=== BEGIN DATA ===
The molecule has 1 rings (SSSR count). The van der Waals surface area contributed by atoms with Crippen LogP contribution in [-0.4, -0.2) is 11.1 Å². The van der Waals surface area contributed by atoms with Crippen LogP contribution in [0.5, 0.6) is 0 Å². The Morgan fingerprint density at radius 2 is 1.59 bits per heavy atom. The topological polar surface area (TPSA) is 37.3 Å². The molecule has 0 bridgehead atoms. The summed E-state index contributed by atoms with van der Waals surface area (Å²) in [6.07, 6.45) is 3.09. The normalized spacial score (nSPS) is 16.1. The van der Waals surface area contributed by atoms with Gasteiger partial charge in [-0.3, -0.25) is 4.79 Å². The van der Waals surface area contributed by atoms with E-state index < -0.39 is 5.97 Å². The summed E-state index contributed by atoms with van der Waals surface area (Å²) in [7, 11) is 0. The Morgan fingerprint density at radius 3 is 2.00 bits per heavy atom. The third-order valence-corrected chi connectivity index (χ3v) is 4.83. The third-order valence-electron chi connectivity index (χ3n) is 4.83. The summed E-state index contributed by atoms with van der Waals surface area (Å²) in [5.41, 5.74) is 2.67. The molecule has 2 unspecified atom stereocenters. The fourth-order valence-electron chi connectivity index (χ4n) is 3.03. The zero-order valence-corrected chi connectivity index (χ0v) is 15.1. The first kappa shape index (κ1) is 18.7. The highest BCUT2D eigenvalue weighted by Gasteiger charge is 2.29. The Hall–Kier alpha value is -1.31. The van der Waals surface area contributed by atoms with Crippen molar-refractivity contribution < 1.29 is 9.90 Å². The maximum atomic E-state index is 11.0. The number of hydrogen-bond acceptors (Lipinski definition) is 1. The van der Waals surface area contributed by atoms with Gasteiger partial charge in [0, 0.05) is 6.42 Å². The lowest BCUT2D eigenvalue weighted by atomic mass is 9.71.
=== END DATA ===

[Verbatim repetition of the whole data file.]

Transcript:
The molecule has 1 rings (SSSR count). The van der Waals surface area contributed by atoms with Crippen LogP contribution in [-0.4, -0.2) is 11.1 Å². The van der Waals surface area contributed by atoms with Crippen LogP contribution in [0.5, 0.6) is 0 Å². The Morgan fingerprint density at radius 2 is 1.59 bits per heavy atom. The topological polar surface area (TPSA) is 37.3 Å². The molecule has 0 bridgehead atoms. The summed E-state index contributed by atoms with van der Waals surface area (Å²) in [6.07, 6.45) is 3.09. The normalized spacial score (nSPS) is 16.1. The van der Waals surface area contributed by atoms with Gasteiger partial charge in [-0.3, -0.25) is 4.79 Å². The van der Waals surface area contributed by atoms with E-state index < -0.39 is 5.97 Å². The summed E-state index contributed by atoms with van der Waals surface area (Å²) in [7, 11) is 0. The Morgan fingerprint density at radius 3 is 2.00 bits per heavy atom. The third-order valence-corrected chi connectivity index (χ3v) is 4.83. The third-order valence-electron chi connectivity index (χ3n) is 4.83. The summed E-state index contributed by atoms with van der Waals surface area (Å²) in [5.41, 5.74) is 2.67. The molecule has 2 unspecified atom stereocenters. The fourth-order valence-electron chi connectivity index (χ4n) is 3.03. The zero-order valence-corrected chi connectivity index (χ0v) is 15.1. The first kappa shape index (κ1) is 18.7. The highest BCUT2D eigenvalue weighted by Gasteiger charge is 2.29. The Hall–Kier alpha value is -1.31. The van der Waals surface area contributed by atoms with Crippen molar-refractivity contribution < 1.29 is 9.90 Å². The maximum atomic E-state index is 11.0. The number of hydrogen-bond acceptors (Lipinski definition) is 1. The van der Waals surface area contributed by atoms with Gasteiger partial charge in [0, 0.05) is 6.42 Å². The lowest BCUT2D eigenvalue weighted by atomic mass is 9.71.